"Irrelevant" DHS must take action

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As it continues to offer little IT security guidance and flails in its leadership role on cyber security issues, the Department of Homeland Security is "almost becoming irrelevant."

There is the impression now among corporate IT security leaders that DHS specializes in holding meetings on IT security-related matters, but falls short on action, said Richard Cressey, president of Good Harbor Consulting and former chief of staff to the president's Critical Infrastructure Protection Board at the White House, during an interview after his opening keynote address at the Infosec World Conference & Expo 2005 in Florida.

During his speech, he noted that the government's biggest problem is understanding just what to do and how to do. Leadership upheaval in DHS and its Cyber Security division is only compounding this indecision. Because government decision-makers decided that IT security cannot overshadow physical security needs, a tension between industry and government has arisen. With little follow-up on the National Strategy to Secure Cyber Space, which is supposed to be a "living document," relations between the private and public sectors to improve critical infrastructure protections are floundering, he noted after the speech.

"There has been a leadership vacuum at the department that is going to continue for at leastthe next several months," said Cressey during the interview.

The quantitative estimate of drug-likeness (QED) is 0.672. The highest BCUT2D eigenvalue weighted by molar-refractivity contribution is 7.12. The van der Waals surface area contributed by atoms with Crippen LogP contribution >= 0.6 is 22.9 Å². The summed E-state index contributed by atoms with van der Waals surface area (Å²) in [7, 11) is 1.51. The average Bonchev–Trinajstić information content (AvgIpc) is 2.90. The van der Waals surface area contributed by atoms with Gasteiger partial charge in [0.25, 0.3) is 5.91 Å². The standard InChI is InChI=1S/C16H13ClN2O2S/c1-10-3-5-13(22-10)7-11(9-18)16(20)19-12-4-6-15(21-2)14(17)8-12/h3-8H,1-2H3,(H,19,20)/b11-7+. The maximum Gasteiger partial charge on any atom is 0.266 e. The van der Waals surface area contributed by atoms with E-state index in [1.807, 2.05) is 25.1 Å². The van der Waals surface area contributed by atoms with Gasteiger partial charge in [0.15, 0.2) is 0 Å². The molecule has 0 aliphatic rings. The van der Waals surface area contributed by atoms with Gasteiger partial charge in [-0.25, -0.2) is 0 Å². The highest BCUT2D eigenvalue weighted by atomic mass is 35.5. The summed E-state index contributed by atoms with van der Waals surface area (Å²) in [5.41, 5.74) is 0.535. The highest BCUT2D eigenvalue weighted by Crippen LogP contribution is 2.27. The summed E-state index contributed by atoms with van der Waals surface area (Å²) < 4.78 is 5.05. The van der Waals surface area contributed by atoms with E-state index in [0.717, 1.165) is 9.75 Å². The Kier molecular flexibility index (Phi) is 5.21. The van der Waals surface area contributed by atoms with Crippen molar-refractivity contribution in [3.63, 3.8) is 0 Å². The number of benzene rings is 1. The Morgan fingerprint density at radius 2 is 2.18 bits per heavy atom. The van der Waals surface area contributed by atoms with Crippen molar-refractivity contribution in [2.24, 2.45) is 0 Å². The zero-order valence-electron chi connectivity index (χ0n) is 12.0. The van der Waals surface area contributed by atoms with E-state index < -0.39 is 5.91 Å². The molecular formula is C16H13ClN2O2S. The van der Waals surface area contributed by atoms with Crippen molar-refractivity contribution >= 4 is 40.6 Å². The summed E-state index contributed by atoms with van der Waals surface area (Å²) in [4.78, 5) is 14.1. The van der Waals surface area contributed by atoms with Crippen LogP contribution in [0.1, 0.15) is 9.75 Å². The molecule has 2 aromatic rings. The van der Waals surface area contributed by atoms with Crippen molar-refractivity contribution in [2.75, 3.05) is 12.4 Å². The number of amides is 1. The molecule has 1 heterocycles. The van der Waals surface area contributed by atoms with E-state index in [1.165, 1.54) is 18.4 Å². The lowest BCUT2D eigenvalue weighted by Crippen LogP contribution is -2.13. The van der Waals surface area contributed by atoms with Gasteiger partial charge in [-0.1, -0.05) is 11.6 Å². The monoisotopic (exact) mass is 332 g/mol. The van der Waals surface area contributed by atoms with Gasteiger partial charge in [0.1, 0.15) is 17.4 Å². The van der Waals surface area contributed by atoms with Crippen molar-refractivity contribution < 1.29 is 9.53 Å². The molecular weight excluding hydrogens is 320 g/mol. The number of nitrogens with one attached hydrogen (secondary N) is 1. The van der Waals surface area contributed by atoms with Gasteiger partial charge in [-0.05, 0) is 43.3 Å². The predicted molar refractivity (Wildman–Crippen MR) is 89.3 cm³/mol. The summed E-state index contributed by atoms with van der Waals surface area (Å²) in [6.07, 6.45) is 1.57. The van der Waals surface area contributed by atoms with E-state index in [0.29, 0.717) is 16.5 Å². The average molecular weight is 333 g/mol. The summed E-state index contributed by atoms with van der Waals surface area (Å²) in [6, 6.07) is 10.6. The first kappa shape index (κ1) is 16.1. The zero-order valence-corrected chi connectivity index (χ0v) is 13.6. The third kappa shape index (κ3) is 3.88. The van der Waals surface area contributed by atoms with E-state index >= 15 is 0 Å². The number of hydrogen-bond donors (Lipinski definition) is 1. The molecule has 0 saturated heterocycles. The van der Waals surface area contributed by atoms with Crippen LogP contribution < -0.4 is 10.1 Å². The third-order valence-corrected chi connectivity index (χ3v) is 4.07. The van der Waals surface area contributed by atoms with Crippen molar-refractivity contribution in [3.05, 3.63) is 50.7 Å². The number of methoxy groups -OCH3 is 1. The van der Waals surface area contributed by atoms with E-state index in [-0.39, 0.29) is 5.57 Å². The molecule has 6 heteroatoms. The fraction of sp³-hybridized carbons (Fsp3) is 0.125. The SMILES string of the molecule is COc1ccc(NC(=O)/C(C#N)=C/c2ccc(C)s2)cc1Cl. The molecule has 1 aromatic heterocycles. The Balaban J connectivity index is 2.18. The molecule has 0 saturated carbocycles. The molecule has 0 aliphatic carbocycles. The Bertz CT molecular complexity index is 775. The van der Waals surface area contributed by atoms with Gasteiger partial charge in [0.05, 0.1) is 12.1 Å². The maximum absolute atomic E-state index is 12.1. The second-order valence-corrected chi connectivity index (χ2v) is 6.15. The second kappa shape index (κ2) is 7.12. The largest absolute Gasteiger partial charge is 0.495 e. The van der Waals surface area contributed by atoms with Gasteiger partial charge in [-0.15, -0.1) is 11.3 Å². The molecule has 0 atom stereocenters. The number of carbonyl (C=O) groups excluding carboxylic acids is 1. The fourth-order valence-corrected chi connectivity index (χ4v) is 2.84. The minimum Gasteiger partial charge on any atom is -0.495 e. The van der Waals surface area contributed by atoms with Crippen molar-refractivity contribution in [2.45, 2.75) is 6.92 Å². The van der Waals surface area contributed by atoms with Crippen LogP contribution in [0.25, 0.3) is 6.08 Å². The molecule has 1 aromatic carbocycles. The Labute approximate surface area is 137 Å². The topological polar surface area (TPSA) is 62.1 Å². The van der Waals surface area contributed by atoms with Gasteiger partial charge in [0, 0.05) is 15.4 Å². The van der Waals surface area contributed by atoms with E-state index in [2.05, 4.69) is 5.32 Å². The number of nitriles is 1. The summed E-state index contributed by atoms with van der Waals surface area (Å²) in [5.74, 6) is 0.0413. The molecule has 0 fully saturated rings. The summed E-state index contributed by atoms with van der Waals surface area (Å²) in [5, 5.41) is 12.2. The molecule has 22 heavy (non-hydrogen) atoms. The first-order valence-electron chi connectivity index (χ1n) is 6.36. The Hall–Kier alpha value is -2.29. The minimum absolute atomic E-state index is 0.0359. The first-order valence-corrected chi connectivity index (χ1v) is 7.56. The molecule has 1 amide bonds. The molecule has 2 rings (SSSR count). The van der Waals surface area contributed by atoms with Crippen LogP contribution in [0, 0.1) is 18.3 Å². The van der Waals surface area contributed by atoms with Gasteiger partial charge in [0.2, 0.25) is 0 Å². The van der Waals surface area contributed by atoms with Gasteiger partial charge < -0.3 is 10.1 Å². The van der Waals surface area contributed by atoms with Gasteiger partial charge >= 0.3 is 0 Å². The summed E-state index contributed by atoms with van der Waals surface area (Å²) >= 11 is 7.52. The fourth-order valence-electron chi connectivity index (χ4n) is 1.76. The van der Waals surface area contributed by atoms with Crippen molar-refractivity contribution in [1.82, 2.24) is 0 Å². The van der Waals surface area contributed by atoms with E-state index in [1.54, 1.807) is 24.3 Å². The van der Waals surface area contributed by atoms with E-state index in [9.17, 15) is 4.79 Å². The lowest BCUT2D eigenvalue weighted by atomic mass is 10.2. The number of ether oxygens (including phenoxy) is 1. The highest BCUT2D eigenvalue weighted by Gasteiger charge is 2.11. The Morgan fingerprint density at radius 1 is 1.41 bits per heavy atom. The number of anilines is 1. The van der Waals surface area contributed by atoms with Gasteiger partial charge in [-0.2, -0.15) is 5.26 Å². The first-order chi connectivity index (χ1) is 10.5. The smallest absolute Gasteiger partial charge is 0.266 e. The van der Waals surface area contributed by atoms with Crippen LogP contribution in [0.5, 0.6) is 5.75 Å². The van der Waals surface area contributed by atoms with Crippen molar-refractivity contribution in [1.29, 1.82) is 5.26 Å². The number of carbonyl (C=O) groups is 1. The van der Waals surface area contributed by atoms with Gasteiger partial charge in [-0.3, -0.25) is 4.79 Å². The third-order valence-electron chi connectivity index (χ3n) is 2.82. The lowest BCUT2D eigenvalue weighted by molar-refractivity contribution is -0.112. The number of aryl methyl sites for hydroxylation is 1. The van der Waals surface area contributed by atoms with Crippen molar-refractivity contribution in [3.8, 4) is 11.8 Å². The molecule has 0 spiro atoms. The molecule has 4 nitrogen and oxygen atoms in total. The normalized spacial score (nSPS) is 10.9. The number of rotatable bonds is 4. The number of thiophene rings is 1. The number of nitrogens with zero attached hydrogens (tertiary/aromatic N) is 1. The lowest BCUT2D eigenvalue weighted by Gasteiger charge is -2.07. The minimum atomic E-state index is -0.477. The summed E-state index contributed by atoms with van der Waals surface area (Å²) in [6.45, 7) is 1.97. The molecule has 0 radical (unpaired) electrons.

However, with the new Secretary of DHS Michael Chertoff, who was sworn in on February 15, stating during his first month in office that government and private industry must take a risk management approach, Cressey said he is optimistic that positive change will occur. Because Chertoff has been focusing on the need to understand vulnerabilities and their consequences,as well as the requirement to prioritize assetts and reduce risk, Cressey said cyber security issues may just start to get the weight they deserve.

Such focus is a requirement, given the "national security problem" of vulnerabilities. With every 1,000 lines of code having at least 10 vulnerabilities according to some data, companies are strapped with a "target-rich environment," Cressey explained. To help with this, government should quickly ensure the rapid dissemination of vulnerabilitity and threat information, among other intitiatives.

In the long-term, Cressey suggested that the government begin developing a workplan, metrics, milestones and accountability procedures around a list of top five cyber security priorities. Most importantly, officials should reignite public/private relationships by developing a national recovery/reconstitution plan that stresses the importance of getting interconnected critical infrastructure up and running quickly in the event of a massive failure. Additionally, they should approach ISPs to do a better job at filtering at the core and take improved steps to stop DDoS attacks. An opprotunity also lies in reaching the corporate world through talks about identity theft and phishing attacks -- cyber security issues that continue to be growing issues of concern for companies and private citizen alike, he said.

As reported in SC Magazine here DHS officials told delegates at the RSA Conference in February that progress was being made in cybersecurity but help was needed from industry.

www.dhs.gov

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